to the upper edge of the rectangle that has been drawn for
the previous modalities (Figure 2). At the end of the inter-
vention, the leg was quickly dried without friction, and the
participant returned to the prone position for post-cooling
NCV measurements (Figure 1). ese data have already been
published recently25 and were not considered in the analysis
of the present study.
Post-cooling phase
In this phase, the subjects performed one of the randomly
determined activities. Half of the subjects from each modality
group (n=6) remained resting and lying prone on an exam table
for 30 min. e other half (n=6) walked for 15 min and then
rested for 15 min in the prone position. NCV was then reas-
sessed at 30 min post-cooling (Figure 1). e walking exercise
was carried out in a 9.45 m2 area at a frequency of 90 steps/
min, which was controlled by a metronome, i.e., the subjects
stepped at each “click” of the device.
Figure 2. Cryotherapy modalities.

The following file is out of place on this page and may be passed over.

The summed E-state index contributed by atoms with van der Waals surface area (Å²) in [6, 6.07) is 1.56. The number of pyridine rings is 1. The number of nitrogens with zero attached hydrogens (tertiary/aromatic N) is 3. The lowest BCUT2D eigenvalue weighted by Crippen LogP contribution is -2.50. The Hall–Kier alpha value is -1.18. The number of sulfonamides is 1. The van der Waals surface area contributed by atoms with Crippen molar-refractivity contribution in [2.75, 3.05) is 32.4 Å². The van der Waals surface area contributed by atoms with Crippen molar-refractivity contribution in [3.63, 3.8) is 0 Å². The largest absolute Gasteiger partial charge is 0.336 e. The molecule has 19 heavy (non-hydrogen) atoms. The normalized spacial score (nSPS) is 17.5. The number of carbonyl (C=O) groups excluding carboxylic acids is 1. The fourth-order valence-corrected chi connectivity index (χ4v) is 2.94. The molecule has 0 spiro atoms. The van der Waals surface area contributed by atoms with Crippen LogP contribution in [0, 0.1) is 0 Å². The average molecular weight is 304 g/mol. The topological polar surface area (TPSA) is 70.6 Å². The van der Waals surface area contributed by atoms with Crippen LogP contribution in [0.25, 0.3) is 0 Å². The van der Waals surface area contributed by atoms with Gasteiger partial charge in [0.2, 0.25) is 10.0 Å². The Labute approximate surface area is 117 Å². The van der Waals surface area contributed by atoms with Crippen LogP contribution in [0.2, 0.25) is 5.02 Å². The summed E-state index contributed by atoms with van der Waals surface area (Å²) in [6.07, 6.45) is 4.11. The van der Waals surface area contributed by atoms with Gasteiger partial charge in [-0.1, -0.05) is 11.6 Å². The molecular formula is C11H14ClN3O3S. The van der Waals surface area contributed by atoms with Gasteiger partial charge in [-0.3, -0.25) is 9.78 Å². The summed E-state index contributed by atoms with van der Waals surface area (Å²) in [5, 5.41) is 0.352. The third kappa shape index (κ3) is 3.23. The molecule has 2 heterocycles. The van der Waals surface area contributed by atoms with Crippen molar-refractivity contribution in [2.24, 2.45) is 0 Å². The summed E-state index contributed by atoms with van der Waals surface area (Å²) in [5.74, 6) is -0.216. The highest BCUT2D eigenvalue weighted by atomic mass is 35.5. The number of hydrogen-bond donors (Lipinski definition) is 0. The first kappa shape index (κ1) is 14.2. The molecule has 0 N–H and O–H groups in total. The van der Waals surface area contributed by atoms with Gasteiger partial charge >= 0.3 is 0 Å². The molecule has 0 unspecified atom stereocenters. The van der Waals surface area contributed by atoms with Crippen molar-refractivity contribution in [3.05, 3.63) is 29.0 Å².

A) Ice massage, B) Ice pack, C) Cold water immersion. The ice massage and ice pack were applied to the same rectangular area (18x8cm) of the calf. Ice massage was performed by
continuous longitudinal displacements. The ice pack was placed directly on the skin and without compression. For the cold water immersion, the participants immersed their right
leg in a cold water tank as far as the top border of the rectangle used to delimit the cooling area of the other two modalities.
ABC
236
Rev Bras Fisioter. 2011;15(3):233-40.
Effect of exercise after cryotherapy on the nerve conduction recovery
Nerve conduction studies
NCV was registered in the posterior tibial nerve (motor)
and in the sural nerve (sensory) at the previously-mentioned
times (Figure 1). ese nerves were selected because they are
located supercially within the treatment area and their re-
cording techniques have been well described25,28. Furthermore,
the posterior tibial nerve has a high quantity of motor bers,
and the sural nerve is a pure sensory nerve18,28 allowing assess-
ment of the cooling and post-cooling activity eects in both
motor and sensory nerves.
All nerve conduction studies were performed by same
experienced examiner. e good reliability of these recording
techniques repeatedly administered by the same examiner has